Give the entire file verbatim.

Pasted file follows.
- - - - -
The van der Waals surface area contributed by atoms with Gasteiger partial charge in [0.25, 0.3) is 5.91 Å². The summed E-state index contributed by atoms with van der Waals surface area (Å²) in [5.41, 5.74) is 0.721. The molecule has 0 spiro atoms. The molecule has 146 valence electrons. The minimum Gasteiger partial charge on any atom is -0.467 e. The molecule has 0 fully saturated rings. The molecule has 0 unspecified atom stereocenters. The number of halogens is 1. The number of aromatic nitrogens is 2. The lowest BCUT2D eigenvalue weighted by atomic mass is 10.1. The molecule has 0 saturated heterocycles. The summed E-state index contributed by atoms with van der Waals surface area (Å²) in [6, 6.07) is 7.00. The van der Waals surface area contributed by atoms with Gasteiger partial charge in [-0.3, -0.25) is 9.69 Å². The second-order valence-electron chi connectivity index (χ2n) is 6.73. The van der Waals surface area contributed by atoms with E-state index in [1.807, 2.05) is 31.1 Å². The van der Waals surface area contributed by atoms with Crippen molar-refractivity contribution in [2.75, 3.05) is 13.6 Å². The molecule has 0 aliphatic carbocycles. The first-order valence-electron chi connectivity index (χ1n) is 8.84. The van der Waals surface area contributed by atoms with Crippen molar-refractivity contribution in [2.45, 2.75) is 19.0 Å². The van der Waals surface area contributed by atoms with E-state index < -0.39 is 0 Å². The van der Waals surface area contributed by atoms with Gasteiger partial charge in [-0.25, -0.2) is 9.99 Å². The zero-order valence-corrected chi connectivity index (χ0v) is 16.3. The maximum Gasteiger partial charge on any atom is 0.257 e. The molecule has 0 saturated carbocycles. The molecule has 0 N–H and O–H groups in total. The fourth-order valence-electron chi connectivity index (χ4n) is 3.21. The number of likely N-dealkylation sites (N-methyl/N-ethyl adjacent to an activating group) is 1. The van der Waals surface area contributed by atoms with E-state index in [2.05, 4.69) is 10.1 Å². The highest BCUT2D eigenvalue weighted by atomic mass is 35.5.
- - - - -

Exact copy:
The van der Waals surface area contributed by atoms with Gasteiger partial charge in [0.25, 0.3) is 5.91 Å². The summed E-state index contributed by atoms with van der Waals surface area (Å²) in [5.41, 5.74) is 0.721. The molecule has 0 spiro atoms. The molecule has 146 valence electrons. The minimum Gasteiger partial charge on any atom is -0.467 e. The molecule has 0 fully saturated rings. The molecule has 0 unspecified atom stereocenters. The number of halogens is 1. The number of aromatic nitrogens is 2. The lowest BCUT2D eigenvalue weighted by atomic mass is 10.1. The molecule has 0 saturated heterocycles. The summed E-state index contributed by atoms with van der Waals surface area (Å²) in [6, 6.07) is 7.00. The van der Waals surface area contributed by atoms with Gasteiger partial charge in [-0.3, -0.25) is 9.69 Å². The second-order valence-electron chi connectivity index (χ2n) is 6.73. The van der Waals surface area contributed by atoms with E-state index in [1.807, 2.05) is 31.1 Å². The van der Waals surface area contributed by atoms with Crippen molar-refractivity contribution in [2.75, 3.05) is 13.6 Å². The molecule has 0 aliphatic carbocycles. The first-order valence-electron chi connectivity index (χ1n) is 8.84. The van der Waals surface area contributed by atoms with Crippen molar-refractivity contribution in [2.45, 2.75) is 19.0 Å². The van der Waals surface area contributed by atoms with E-state index < -0.39 is 0 Å². The van der Waals surface area contributed by atoms with Gasteiger partial charge in [-0.25, -0.2) is 9.99 Å². The zero-order valence-corrected chi connectivity index (χ0v) is 16.3. The maximum Gasteiger partial charge on any atom is 0.257 e. The molecule has 0 saturated carbocycles. The molecule has 0 N–H and O–H groups in total. The fourth-order valence-electron chi connectivity index (χ4n) is 3.21. The number of likely N-dealkylation sites (N-methyl/N-ethyl adjacent to an activating group) is 1. The van der Waals surface area contributed by atoms with E-state index in [2.05, 4.69) is 10.1 Å². The highest BCUT2D eigenvalue weighted by atomic mass is 35.5.